Thu, Sep 14, 2023 12:06 PM
By Kim Jarrett, The Center Square
Arkansas Gov. Sarah Huckabee Sanders signed a bill that rolls back income and corporate taxes and one that granted fewer changes to the Freedom of Information Act than the governor proposed.
The tax cuts will return $250 million to taxpayers in income taxes and $58 million to corporations, Sanders said during Thursday's bill signing. Single taxpayers will receive a $150 one-time tax credit for individuals and $300 for married couples.
"If you are a business owner looking to relocate or a young family looking for a new place to settle down, moving to Arkansas has never been better," Sanders said.
Democrats opposed the tax cuts, saying they could strain the budget. Rep. Denise Garner, D-Fayetteville, quoted an editorial from Republican Kansas lawmaker Don Hineman, who said in an editorial written in July to North Carolina lawmakers that government is a service industry.
"Do not expect that simply cutting taxes will magically produce economic prosperity," Hineman said in the editorial published on WRAL. "It did not happen in Kansas and it will not happen for you."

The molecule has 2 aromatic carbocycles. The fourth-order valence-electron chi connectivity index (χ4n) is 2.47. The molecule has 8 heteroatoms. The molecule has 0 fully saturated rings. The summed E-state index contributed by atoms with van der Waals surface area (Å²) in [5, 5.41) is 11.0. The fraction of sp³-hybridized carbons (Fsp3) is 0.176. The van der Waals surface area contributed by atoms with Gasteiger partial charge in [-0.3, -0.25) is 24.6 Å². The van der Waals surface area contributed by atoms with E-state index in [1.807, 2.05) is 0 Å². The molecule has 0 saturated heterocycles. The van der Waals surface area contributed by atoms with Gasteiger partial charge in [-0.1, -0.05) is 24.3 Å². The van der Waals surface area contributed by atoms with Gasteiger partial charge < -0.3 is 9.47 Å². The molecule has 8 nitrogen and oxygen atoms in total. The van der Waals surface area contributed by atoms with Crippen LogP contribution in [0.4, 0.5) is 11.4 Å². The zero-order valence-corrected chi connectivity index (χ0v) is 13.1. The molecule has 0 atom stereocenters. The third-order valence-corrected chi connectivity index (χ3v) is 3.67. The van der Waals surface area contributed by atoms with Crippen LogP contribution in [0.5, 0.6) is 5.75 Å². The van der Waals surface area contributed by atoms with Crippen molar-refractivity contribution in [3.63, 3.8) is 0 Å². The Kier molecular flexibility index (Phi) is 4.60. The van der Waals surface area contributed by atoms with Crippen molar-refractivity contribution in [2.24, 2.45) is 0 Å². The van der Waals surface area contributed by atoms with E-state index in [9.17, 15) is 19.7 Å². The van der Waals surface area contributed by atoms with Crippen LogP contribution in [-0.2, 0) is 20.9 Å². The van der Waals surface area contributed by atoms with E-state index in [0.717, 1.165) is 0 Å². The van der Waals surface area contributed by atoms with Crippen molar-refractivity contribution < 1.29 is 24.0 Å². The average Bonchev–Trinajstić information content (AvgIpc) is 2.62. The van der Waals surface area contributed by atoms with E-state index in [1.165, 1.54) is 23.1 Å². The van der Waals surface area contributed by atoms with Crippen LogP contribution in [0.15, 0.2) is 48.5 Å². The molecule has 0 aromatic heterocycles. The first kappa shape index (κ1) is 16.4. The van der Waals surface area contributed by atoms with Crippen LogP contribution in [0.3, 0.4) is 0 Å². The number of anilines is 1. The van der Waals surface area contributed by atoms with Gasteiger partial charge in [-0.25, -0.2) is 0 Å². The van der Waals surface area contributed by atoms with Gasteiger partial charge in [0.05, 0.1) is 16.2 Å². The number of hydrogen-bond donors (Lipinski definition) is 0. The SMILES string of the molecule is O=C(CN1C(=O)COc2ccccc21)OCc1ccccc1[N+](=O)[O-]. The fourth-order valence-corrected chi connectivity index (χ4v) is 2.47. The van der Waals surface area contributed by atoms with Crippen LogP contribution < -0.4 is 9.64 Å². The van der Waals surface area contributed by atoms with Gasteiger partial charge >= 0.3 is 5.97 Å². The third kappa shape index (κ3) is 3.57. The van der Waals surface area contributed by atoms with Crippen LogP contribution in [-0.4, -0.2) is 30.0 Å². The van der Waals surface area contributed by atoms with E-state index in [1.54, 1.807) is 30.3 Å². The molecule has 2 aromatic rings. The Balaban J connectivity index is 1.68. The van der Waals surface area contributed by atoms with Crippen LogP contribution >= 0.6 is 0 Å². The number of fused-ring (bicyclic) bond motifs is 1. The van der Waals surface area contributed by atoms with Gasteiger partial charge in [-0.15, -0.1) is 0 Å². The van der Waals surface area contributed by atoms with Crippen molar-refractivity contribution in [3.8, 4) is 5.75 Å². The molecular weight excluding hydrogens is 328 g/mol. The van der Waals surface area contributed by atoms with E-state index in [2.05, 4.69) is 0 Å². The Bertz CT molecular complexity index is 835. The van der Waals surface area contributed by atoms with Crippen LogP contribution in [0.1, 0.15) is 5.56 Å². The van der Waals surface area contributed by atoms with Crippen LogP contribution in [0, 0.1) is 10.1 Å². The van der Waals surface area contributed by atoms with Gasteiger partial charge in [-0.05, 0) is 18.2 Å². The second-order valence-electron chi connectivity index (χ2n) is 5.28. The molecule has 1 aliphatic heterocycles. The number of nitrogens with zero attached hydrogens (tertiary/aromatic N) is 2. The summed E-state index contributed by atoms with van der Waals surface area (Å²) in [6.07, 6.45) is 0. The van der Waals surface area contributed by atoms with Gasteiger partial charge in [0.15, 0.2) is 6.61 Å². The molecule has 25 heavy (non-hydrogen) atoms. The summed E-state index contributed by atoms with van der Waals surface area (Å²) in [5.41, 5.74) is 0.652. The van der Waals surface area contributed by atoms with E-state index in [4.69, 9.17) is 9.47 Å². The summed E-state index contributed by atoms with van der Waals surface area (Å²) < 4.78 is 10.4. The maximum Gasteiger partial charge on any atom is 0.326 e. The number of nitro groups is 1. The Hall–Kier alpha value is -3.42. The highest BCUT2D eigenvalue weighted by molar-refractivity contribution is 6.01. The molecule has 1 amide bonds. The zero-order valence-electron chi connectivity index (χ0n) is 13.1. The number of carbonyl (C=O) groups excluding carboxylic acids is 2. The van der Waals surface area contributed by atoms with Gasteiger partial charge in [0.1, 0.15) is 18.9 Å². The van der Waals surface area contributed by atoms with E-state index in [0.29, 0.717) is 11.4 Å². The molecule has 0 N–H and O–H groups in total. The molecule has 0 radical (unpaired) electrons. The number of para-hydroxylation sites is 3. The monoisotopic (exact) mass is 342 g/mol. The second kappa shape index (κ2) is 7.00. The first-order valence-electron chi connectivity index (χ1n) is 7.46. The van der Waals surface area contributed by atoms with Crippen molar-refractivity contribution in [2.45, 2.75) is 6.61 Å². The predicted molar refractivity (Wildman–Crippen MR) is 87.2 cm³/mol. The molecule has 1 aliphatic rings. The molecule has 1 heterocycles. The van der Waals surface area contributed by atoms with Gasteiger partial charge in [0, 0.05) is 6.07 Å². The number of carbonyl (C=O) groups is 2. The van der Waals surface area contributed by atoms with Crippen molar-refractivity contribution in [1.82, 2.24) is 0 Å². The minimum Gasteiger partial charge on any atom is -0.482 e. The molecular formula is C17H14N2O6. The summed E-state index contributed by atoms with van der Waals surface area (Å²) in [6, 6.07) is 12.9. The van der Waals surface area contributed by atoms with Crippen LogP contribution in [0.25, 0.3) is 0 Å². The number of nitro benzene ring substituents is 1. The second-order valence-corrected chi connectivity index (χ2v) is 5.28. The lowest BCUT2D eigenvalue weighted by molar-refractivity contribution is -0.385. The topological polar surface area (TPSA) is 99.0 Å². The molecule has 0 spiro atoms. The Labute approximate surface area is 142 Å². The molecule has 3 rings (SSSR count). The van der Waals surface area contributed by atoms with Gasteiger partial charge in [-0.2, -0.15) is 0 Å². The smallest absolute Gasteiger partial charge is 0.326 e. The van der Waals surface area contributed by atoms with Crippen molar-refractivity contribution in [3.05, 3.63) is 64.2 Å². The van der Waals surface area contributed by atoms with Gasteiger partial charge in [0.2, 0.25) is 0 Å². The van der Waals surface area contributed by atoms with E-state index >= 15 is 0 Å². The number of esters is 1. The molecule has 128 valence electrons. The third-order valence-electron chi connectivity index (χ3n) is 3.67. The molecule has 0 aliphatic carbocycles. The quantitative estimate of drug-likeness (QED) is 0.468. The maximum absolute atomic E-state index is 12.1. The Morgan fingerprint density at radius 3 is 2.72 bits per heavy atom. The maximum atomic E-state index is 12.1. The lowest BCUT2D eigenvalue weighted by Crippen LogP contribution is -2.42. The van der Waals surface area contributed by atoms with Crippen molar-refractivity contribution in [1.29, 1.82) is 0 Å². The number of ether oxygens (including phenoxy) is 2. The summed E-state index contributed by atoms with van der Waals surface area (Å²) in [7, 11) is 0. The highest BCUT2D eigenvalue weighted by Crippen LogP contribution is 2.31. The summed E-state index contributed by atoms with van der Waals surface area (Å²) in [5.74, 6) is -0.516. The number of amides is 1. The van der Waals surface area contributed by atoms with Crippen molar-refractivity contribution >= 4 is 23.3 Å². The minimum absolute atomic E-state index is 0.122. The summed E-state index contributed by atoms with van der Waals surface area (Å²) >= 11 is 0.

Garner pushed cuts to other taxes in a speech on the House floor.
“Arkansas has the fifth-highest poverty rate in the nation," Garner said. "One in five children live in poverty. 210,000 Arkansans have lost their health insurance. Tax cuts for the wealthy do not stimulate economic growth. Let's cut taxes that we know help lift the economy and help eliminate poverty like the grocery, drug, or gasoline taxes."
The tax cuts passed along party lines.
Democrats also opposed a bill that would shield some records about the governor's security detail. Senate Bill 10 was a stripped version that would have barred the public from getting records about communications between the governor and their cabinet members.
The bill also includes a provision that requires the Arkansas Public Safety Department to disclose its spending on security for the governor quarterly.
Sanders also signed a bill to ban vaccine mandates for public employees, including public school employees.
The bills passed with an emergency clause that makes them effective immediately.